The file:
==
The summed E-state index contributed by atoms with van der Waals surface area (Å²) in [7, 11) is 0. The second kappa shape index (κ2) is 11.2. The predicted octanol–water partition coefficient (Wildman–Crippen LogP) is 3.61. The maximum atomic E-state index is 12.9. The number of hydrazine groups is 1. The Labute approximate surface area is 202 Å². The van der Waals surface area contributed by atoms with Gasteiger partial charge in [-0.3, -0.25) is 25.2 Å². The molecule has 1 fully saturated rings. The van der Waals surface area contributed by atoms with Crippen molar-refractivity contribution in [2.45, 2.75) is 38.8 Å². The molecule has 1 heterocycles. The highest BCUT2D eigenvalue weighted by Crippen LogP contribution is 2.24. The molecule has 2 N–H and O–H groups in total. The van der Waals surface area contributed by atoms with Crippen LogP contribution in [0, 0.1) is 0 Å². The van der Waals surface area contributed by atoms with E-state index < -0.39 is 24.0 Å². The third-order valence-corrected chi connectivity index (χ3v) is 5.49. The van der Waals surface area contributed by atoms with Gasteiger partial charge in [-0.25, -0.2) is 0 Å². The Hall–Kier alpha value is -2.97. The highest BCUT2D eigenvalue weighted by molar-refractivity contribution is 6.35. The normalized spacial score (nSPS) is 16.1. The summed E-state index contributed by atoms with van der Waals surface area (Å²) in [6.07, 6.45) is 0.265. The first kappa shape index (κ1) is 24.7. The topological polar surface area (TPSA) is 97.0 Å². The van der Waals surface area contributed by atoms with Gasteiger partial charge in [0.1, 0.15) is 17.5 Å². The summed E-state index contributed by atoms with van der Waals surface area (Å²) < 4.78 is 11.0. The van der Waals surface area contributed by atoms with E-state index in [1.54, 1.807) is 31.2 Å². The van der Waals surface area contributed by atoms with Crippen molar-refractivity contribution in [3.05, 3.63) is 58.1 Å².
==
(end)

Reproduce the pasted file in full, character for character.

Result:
The summed E-state index contributed by atoms with van der Waals surface area (Å²) in [7, 11) is 0. The second kappa shape index (κ2) is 11.2. The predicted octanol–water partition coefficient (Wildman–Crippen LogP) is 3.61. The maximum atomic E-state index is 12.9. The number of hydrazine groups is 1. The Labute approximate surface area is 202 Å². The van der Waals surface area contributed by atoms with Gasteiger partial charge in [-0.3, -0.25) is 25.2 Å². The molecule has 1 fully saturated rings. The van der Waals surface area contributed by atoms with Crippen molar-refractivity contribution in [2.45, 2.75) is 38.8 Å². The molecule has 1 heterocycles. The highest BCUT2D eigenvalue weighted by Crippen LogP contribution is 2.24. The molecule has 2 N–H and O–H groups in total. The van der Waals surface area contributed by atoms with Crippen LogP contribution in [0, 0.1) is 0 Å². The van der Waals surface area contributed by atoms with E-state index < -0.39 is 24.0 Å². The third-order valence-corrected chi connectivity index (χ3v) is 5.49. The van der Waals surface area contributed by atoms with Gasteiger partial charge in [-0.25, -0.2) is 0 Å². The Hall–Kier alpha value is -2.97. The highest BCUT2D eigenvalue weighted by molar-refractivity contribution is 6.35. The normalized spacial score (nSPS) is 16.1. The summed E-state index contributed by atoms with van der Waals surface area (Å²) in [6.07, 6.45) is 0.265. The first kappa shape index (κ1) is 24.7. The topological polar surface area (TPSA) is 97.0 Å². The van der Waals surface area contributed by atoms with Gasteiger partial charge in [0.1, 0.15) is 17.5 Å². The summed E-state index contributed by atoms with van der Waals surface area (Å²) < 4.78 is 11.0. The van der Waals surface area contributed by atoms with E-state index in [1.54, 1.807) is 31.2 Å². The van der Waals surface area contributed by atoms with Crippen molar-refractivity contribution in [3.05, 3.63) is 58.1 Å².